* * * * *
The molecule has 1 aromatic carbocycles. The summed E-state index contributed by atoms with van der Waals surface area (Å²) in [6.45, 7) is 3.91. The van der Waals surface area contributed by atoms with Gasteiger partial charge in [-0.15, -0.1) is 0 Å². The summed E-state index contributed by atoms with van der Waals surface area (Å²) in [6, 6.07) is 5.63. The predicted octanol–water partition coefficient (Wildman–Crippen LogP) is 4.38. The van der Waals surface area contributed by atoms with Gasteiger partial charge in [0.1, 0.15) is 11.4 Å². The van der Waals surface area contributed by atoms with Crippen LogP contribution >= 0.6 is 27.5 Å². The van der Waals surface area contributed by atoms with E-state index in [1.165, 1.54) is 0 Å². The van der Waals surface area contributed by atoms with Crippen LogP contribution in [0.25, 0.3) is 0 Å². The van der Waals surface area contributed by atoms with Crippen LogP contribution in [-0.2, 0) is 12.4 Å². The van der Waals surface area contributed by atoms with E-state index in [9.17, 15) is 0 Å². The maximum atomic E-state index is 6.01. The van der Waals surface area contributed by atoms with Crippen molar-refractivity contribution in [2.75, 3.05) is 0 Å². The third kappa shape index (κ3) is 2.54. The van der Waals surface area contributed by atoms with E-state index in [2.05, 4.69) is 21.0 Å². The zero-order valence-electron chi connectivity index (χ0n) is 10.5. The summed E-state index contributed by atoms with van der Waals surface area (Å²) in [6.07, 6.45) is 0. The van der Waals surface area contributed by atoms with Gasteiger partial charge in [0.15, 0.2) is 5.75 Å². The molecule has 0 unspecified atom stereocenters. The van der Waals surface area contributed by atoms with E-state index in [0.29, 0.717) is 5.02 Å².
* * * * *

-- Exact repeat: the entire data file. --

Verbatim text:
The molecule has 1 aromatic carbocycles. The summed E-state index contributed by atoms with van der Waals surface area (Å²) in [6.45, 7) is 3.91. The van der Waals surface area contributed by atoms with Gasteiger partial charge in [-0.15, -0.1) is 0 Å². The summed E-state index contributed by atoms with van der Waals surface area (Å²) in [6, 6.07) is 5.63. The predicted octanol–water partition coefficient (Wildman–Crippen LogP) is 4.38. The van der Waals surface area contributed by atoms with Gasteiger partial charge in [0.1, 0.15) is 11.4 Å². The van der Waals surface area contributed by atoms with Crippen LogP contribution >= 0.6 is 27.5 Å². The van der Waals surface area contributed by atoms with E-state index in [1.165, 1.54) is 0 Å². The van der Waals surface area contributed by atoms with Crippen LogP contribution in [0.25, 0.3) is 0 Å². The van der Waals surface area contributed by atoms with Crippen LogP contribution in [-0.2, 0) is 12.4 Å². The van der Waals surface area contributed by atoms with E-state index in [9.17, 15) is 0 Å². The maximum atomic E-state index is 6.01. The van der Waals surface area contributed by atoms with Crippen molar-refractivity contribution in [2.75, 3.05) is 0 Å². The third kappa shape index (κ3) is 2.54. The van der Waals surface area contributed by atoms with E-state index in [2.05, 4.69) is 21.0 Å². The zero-order valence-electron chi connectivity index (χ0n) is 10.5. The summed E-state index contributed by atoms with van der Waals surface area (Å²) in [6.07, 6.45) is 0. The van der Waals surface area contributed by atoms with Gasteiger partial charge in [0.15, 0.2) is 5.75 Å². The molecule has 0 unspecified atom stereocenters. The van der Waals surface area contributed by atoms with E-state index in [0.29, 0.717) is 5.02 Å².